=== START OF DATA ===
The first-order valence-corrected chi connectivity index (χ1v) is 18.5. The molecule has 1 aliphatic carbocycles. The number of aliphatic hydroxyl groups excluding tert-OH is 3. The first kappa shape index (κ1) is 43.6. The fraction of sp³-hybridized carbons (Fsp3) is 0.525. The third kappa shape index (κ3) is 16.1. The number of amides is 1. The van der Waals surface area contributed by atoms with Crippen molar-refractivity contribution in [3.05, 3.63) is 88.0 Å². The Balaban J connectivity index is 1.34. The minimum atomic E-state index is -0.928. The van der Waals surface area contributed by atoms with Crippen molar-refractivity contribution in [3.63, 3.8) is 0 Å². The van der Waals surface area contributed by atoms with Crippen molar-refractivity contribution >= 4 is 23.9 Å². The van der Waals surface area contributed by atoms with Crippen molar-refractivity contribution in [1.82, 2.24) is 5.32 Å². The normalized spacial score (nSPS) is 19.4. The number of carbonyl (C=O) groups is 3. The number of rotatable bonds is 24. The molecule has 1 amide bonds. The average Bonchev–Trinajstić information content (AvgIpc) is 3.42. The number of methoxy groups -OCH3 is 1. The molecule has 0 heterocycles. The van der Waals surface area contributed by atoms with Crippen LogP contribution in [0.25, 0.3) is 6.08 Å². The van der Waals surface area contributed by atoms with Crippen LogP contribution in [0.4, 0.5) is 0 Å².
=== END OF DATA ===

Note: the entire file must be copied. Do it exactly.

The first-order valence-corrected chi connectivity index (χ1v) is 18.5. The molecule has 1 aliphatic carbocycles. The number of aliphatic hydroxyl groups excluding tert-OH is 3. The first kappa shape index (κ1) is 43.6. The fraction of sp³-hybridized carbons (Fsp3) is 0.525. The third kappa shape index (κ3) is 16.1. The number of amides is 1. The van der Waals surface area contributed by atoms with Crippen molar-refractivity contribution in [3.05, 3.63) is 88.0 Å². The Balaban J connectivity index is 1.34. The minimum atomic E-state index is -0.928. The van der Waals surface area contributed by atoms with Crippen molar-refractivity contribution in [3.63, 3.8) is 0 Å². The van der Waals surface area contributed by atoms with Crippen molar-refractivity contribution >= 4 is 23.9 Å². The van der Waals surface area contributed by atoms with Crippen molar-refractivity contribution in [1.82, 2.24) is 5.32 Å². The normalized spacial score (nSPS) is 19.4. The number of carbonyl (C=O) groups is 3. The number of rotatable bonds is 24. The molecule has 1 amide bonds. The average Bonchev–Trinajstić information content (AvgIpc) is 3.42. The number of methoxy groups -OCH3 is 1. The molecule has 0 heterocycles. The van der Waals surface area contributed by atoms with Crippen LogP contribution in [0.25, 0.3) is 6.08 Å². The van der Waals surface area contributed by atoms with Crippen LogP contribution in [0.4, 0.5) is 0 Å².